For Some Cornell Students, Ithaca Is Safer Than Home
ITHACA, NY (WSKG) - Some Cornell* students have stayed in Ithaca rather than return home amid the COVID-19 pandemic. It was a difficult choice.
In mid-March, Cornell University announced it would suspend classes early and sending students home in response to the COVID-19 pandemic,
Jonathan Davydov and his two roommates are juniors at Cornell.
They share an off-campus apartment close to the university. After talking with their parents they decided it was better for everyone if the three stayed in Ithaca.
In early March, Davydov attended an out-of-town conference. Later two people at the conference tested positive for COVID-19. He was not in contact with them and health officials notified Davydov that he wasn’t at risk, but he was worried anyway.
"So, that was really a big thing in my decision, was that I didn’t want to be an asymptomatic carrier, come home and bring it to my at-risk mother and grandmother," he said.
Davydov shares an apartment in Brooklyn with his mother and his grandmother lives in the same building.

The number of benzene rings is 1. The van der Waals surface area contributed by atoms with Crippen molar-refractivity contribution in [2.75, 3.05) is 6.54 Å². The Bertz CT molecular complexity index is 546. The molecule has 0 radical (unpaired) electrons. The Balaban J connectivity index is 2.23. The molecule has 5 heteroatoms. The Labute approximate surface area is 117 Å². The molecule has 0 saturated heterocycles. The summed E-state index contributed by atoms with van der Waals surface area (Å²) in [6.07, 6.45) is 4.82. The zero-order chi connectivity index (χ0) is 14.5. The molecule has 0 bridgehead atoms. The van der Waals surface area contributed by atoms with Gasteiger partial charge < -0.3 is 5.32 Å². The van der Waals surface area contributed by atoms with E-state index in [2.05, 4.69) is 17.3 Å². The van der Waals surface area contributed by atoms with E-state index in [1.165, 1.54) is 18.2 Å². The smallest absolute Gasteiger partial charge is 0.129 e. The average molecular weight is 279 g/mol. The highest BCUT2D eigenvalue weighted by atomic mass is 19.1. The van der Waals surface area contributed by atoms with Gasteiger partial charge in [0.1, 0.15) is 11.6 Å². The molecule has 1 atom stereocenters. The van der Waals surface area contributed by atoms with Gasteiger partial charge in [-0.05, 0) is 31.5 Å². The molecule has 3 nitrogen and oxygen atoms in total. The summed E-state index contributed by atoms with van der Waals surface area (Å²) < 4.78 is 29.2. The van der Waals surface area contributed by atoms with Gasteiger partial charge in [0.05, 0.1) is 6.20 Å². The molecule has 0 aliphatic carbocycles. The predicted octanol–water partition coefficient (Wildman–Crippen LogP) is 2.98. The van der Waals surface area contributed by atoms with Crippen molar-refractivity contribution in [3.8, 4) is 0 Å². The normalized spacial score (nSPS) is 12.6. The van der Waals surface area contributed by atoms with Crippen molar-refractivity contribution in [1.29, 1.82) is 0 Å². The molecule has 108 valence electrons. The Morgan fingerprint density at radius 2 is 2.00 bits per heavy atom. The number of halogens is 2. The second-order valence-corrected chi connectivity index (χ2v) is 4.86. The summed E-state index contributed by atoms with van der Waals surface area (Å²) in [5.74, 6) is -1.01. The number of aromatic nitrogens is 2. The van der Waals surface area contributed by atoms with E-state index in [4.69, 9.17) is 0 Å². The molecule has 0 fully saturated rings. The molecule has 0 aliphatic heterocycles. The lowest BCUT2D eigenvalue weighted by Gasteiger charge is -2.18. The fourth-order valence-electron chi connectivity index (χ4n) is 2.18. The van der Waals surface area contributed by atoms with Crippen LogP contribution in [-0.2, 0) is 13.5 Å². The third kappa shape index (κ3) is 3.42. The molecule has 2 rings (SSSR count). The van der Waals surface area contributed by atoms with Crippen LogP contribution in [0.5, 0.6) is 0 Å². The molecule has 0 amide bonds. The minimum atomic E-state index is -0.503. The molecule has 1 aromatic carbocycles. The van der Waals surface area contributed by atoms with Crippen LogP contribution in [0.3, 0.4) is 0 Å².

Now, he talks with his mother every day. Talking to his grandmother is more difficult. His family is refugees from Uzbekistan, in Central Asia. It shares a border with Afghanistan.
"My grandma and I we can't really talk to each other that well in Russian or English and we were just sort of on the phone together last night, enjoying each other's company, just kind of hearing each other breathing," Davydov said.
He said that call was a reality check.
"I don’t know when the next time I’ll be able to hug her is, because of this virus," he said. "And, you know, sometimes it kinda strikes you that we are living in a pandemic and this isn’t just a really long spring break."
"And that was definitely one of those moments," he added.
For now, Davydov and his roommates are trying to keep up a routine that includes daily hikes.
Full Disclosure: Cornell University is a WSKG Underwriter.